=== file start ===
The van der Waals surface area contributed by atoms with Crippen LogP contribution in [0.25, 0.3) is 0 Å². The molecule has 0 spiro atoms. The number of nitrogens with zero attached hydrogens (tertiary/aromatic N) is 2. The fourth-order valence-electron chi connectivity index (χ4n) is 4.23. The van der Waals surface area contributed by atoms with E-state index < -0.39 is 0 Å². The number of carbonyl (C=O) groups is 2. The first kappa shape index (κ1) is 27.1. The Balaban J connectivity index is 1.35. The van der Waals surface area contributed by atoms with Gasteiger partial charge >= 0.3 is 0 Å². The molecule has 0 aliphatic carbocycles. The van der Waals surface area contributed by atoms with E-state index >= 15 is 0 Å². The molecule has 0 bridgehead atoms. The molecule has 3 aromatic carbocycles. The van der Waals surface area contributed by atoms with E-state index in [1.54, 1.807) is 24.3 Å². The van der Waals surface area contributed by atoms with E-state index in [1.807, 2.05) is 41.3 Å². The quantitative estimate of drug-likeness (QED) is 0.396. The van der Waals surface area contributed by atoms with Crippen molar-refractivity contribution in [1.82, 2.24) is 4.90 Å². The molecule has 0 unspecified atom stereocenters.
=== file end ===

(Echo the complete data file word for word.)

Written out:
The van der Waals surface area contributed by atoms with Crippen LogP contribution in [0.25, 0.3) is 0 Å². The molecule has 0 spiro atoms. The number of nitrogens with zero attached hydrogens (tertiary/aromatic N) is 2. The fourth-order valence-electron chi connectivity index (χ4n) is 4.23. The van der Waals surface area contributed by atoms with E-state index < -0.39 is 0 Å². The number of carbonyl (C=O) groups is 2. The first kappa shape index (κ1) is 27.1. The Balaban J connectivity index is 1.35. The van der Waals surface area contributed by atoms with Gasteiger partial charge >= 0.3 is 0 Å². The molecule has 0 aliphatic carbocycles. The van der Waals surface area contributed by atoms with E-state index >= 15 is 0 Å². The molecule has 0 bridgehead atoms. The molecule has 3 aromatic carbocycles. The van der Waals surface area contributed by atoms with E-state index in [1.54, 1.807) is 24.3 Å². The van der Waals surface area contributed by atoms with E-state index in [1.807, 2.05) is 41.3 Å². The quantitative estimate of drug-likeness (QED) is 0.396. The van der Waals surface area contributed by atoms with Crippen molar-refractivity contribution in [1.82, 2.24) is 4.90 Å². The molecule has 0 unspecified atom stereocenters.